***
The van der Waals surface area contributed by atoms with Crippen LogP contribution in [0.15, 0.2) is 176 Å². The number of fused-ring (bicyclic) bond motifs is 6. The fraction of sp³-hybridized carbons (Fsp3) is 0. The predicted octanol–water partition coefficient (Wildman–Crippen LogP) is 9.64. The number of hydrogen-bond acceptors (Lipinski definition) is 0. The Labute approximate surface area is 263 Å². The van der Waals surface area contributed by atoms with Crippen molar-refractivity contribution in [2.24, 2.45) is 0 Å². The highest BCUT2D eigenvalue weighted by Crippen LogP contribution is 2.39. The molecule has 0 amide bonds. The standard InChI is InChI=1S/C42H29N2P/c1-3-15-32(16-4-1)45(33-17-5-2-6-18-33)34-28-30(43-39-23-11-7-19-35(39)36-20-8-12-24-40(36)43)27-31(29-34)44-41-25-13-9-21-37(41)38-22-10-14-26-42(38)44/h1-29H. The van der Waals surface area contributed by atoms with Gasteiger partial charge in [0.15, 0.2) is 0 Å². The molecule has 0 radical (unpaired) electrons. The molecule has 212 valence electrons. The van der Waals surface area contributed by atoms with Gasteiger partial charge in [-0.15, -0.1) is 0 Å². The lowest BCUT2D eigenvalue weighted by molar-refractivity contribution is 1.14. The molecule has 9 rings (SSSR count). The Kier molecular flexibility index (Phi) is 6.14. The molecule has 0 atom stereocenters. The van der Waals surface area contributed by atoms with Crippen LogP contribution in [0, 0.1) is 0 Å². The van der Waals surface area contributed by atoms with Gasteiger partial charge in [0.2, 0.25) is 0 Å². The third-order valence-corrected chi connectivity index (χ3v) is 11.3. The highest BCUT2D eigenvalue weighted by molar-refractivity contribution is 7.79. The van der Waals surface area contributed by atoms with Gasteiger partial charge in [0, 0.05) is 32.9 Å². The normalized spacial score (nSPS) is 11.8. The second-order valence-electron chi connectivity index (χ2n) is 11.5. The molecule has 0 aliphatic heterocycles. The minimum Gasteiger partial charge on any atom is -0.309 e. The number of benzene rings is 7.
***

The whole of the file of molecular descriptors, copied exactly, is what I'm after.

The van der Waals surface area contributed by atoms with Crippen LogP contribution in [0.15, 0.2) is 176 Å². The number of fused-ring (bicyclic) bond motifs is 6. The fraction of sp³-hybridized carbons (Fsp3) is 0. The predicted octanol–water partition coefficient (Wildman–Crippen LogP) is 9.64. The number of hydrogen-bond acceptors (Lipinski definition) is 0. The Labute approximate surface area is 263 Å². The van der Waals surface area contributed by atoms with Crippen molar-refractivity contribution in [2.24, 2.45) is 0 Å². The highest BCUT2D eigenvalue weighted by Crippen LogP contribution is 2.39. The molecule has 0 amide bonds. The standard InChI is InChI=1S/C42H29N2P/c1-3-15-32(16-4-1)45(33-17-5-2-6-18-33)34-28-30(43-39-23-11-7-19-35(39)36-20-8-12-24-40(36)43)27-31(29-34)44-41-25-13-9-21-37(41)38-22-10-14-26-42(38)44/h1-29H. The van der Waals surface area contributed by atoms with Gasteiger partial charge in [0.15, 0.2) is 0 Å². The molecule has 0 radical (unpaired) electrons. The molecule has 212 valence electrons. The van der Waals surface area contributed by atoms with Gasteiger partial charge in [-0.15, -0.1) is 0 Å². The lowest BCUT2D eigenvalue weighted by molar-refractivity contribution is 1.14. The molecule has 9 rings (SSSR count). The Kier molecular flexibility index (Phi) is 6.14. The molecule has 0 atom stereocenters. The van der Waals surface area contributed by atoms with Crippen LogP contribution in [0, 0.1) is 0 Å². The van der Waals surface area contributed by atoms with Gasteiger partial charge in [0.2, 0.25) is 0 Å². The third-order valence-corrected chi connectivity index (χ3v) is 11.3. The highest BCUT2D eigenvalue weighted by molar-refractivity contribution is 7.79. The van der Waals surface area contributed by atoms with Gasteiger partial charge in [0, 0.05) is 32.9 Å². The normalized spacial score (nSPS) is 11.8. The second-order valence-electron chi connectivity index (χ2n) is 11.5. The molecule has 0 aliphatic heterocycles. The minimum Gasteiger partial charge on any atom is -0.309 e. The number of benzene rings is 7.